El Salvador: Store Credit Unregulated

A study by a Salvadoran consumer rights organization found that most store cards charge annual interest rates of between 36% and 91%.

Wednesday, September 8, 2010

El Salvador's Credit Card Law, approved last November by the Legislative Assembly, regulates transactions made using credit cards. However, cards offered by shops and stores that use a contract as confirmation of the agreement fall outside this law.

Ana Guadalupe Arias, legal representative for the Credits and Liabilities Regulator, told Elsalvador.com that, "we do not see credits from commercial stores. These are practically outside the law, nobody regulates them".

The approval of the Urura Law is anticipated to offer a solution to this problem but this currently bill is stuck in Congress.

More on this topic

Unstoppable Consumer Credit in Costa Rica

September 2017

In 2010 average household debt per household was around $3,000, and last year, just six years later, the figure exceeded $6,500.

Data compiled by Nacion.com shows that the average debt of each Costa Rican household indicated in the analysis only takes into account financing with supervised entities, meaning that it could be be omitting loans taken out for consumption through other sources of unregulated financing, such as pay day lenders and pawn shops, among others.

Panama: Cost of Borrowing Is Cheap

June 2015

Competition to attract customers into the banking sector in Panama and low interest rates account for the 12% growth in consumer credit between March 2014 and March 2015.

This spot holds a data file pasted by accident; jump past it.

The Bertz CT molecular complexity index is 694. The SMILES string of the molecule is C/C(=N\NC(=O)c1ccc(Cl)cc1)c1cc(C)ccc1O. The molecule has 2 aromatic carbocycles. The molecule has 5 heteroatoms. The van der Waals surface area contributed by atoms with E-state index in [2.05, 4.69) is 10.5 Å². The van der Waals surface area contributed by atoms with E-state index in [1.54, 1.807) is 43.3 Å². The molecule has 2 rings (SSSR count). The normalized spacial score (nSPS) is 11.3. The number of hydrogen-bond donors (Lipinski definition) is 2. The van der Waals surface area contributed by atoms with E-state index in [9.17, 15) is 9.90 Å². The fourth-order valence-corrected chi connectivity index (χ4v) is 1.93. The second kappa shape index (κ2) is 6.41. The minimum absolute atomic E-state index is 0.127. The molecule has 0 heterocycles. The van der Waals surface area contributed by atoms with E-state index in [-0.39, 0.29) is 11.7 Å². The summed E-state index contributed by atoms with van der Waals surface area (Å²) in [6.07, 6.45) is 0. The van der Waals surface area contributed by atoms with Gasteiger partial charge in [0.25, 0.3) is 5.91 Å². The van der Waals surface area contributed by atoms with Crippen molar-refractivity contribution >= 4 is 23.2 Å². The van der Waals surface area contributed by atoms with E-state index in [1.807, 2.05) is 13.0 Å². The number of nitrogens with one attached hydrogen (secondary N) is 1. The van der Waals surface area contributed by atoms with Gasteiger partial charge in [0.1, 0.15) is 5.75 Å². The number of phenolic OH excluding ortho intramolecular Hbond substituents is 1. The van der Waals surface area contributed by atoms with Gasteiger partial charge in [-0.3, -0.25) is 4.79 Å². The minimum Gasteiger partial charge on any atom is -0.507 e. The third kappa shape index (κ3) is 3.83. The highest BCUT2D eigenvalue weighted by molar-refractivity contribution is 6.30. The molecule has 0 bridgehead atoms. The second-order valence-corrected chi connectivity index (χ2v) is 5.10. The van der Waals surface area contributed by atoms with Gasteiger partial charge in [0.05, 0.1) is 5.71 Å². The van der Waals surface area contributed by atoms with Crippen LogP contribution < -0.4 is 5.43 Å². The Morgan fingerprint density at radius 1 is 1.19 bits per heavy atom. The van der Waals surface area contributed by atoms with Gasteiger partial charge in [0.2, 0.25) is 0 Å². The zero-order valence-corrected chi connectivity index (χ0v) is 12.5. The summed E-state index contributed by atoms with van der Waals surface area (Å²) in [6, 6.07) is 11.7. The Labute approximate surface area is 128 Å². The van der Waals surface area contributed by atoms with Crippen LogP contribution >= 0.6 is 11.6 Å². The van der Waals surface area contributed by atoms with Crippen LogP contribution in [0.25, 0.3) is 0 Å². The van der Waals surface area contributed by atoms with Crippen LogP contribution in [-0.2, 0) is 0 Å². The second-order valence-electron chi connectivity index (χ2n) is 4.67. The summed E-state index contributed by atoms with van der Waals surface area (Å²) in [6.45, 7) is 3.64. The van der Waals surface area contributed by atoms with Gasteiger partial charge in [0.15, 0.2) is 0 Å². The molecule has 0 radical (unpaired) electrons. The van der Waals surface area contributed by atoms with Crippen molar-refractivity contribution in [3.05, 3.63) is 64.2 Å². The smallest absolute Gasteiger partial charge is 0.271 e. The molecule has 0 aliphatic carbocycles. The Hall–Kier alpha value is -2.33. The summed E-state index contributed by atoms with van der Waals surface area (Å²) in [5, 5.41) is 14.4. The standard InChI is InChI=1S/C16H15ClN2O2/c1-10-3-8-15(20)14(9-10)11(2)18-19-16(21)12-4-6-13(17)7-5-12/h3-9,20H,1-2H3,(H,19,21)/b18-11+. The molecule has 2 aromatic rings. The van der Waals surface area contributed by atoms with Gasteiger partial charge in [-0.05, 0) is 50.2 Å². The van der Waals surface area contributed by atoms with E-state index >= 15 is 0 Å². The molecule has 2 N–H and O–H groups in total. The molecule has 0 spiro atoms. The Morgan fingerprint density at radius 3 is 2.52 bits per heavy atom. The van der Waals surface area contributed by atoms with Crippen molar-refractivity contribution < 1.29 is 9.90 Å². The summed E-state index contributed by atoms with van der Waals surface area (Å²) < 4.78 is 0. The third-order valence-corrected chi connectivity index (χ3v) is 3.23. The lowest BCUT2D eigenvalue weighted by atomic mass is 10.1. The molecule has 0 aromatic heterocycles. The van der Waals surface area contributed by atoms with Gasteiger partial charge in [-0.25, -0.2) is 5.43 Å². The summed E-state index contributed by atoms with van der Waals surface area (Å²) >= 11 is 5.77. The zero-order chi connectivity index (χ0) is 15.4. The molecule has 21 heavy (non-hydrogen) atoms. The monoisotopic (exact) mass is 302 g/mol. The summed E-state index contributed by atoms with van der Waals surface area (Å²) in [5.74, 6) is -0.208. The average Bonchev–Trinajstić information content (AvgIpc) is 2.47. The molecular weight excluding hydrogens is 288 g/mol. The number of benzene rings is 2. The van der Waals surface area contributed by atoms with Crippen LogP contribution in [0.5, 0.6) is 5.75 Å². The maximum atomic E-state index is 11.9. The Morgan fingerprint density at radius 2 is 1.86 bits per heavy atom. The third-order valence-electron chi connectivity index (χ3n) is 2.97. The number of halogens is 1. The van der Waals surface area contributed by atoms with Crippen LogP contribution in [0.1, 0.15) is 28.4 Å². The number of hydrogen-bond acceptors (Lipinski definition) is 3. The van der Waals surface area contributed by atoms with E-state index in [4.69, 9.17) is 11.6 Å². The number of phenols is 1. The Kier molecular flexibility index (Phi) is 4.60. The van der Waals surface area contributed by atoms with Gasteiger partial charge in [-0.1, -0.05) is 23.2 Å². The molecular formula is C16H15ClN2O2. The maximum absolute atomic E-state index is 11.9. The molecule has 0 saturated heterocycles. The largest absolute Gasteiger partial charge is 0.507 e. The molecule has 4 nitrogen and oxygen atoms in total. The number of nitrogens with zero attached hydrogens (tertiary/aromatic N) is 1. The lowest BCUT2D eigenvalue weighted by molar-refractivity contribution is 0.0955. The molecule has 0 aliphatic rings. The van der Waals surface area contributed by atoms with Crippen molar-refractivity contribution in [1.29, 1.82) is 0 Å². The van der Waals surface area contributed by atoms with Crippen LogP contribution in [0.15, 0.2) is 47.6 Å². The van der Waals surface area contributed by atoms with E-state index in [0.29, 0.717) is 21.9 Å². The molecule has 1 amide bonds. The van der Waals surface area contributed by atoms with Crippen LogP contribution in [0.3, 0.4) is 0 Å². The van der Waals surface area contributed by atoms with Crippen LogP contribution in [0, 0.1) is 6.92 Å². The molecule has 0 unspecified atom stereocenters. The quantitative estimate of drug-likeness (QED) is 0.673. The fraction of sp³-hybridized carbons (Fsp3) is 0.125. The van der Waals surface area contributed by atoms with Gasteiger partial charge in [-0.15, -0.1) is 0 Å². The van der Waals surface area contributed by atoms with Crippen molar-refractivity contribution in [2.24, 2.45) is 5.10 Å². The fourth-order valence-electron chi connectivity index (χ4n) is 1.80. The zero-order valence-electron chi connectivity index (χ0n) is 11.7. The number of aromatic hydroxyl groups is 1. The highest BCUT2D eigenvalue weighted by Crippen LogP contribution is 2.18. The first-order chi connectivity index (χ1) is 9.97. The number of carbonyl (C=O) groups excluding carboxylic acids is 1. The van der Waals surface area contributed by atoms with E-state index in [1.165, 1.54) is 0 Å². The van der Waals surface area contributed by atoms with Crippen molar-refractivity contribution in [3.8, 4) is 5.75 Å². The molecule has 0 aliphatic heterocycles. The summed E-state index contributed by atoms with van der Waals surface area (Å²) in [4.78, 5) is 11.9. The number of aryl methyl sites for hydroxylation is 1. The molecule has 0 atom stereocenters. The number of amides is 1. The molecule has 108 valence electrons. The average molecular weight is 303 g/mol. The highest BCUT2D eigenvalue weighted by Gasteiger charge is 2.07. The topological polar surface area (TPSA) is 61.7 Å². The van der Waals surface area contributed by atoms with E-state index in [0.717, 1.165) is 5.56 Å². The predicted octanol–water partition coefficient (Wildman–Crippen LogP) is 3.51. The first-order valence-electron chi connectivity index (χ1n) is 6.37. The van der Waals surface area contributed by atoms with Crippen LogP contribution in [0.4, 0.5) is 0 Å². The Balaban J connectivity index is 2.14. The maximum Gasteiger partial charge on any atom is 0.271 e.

Between March 2014 and March 2015 the balance of the portfolio of consumer credit from Panamanian banks recorded an increase of 12.26%, exceeding $8 billion.

Plastic Money in Nicaragua

February 2015

Between December 2013 and December 2014 loans to cardholders increased by 27% while the number of inhabitants having possessing at least one card reached 800,000.

At the end of 2014 it was reported that 800,000 Nicaraguans who are cardholders have on average two credit cards.

Panama: New Regulations for Credit Companies

September 2009

The Commerce and Industries Ministry is preparing the regulation, which could be ready in two months.

Setting maximum limit for interests, in addition to regulationg closure expenses, are the key issues of these new rules.

"Minister Henríquez expects to consult with affected parties and have the rules approved within the next 60 days.

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Pacific Credit Rating El Salvador

Organization that operates in Costa Rica, El Salvador, Guatemala and Panama.
Phone: (503) 2266 9472

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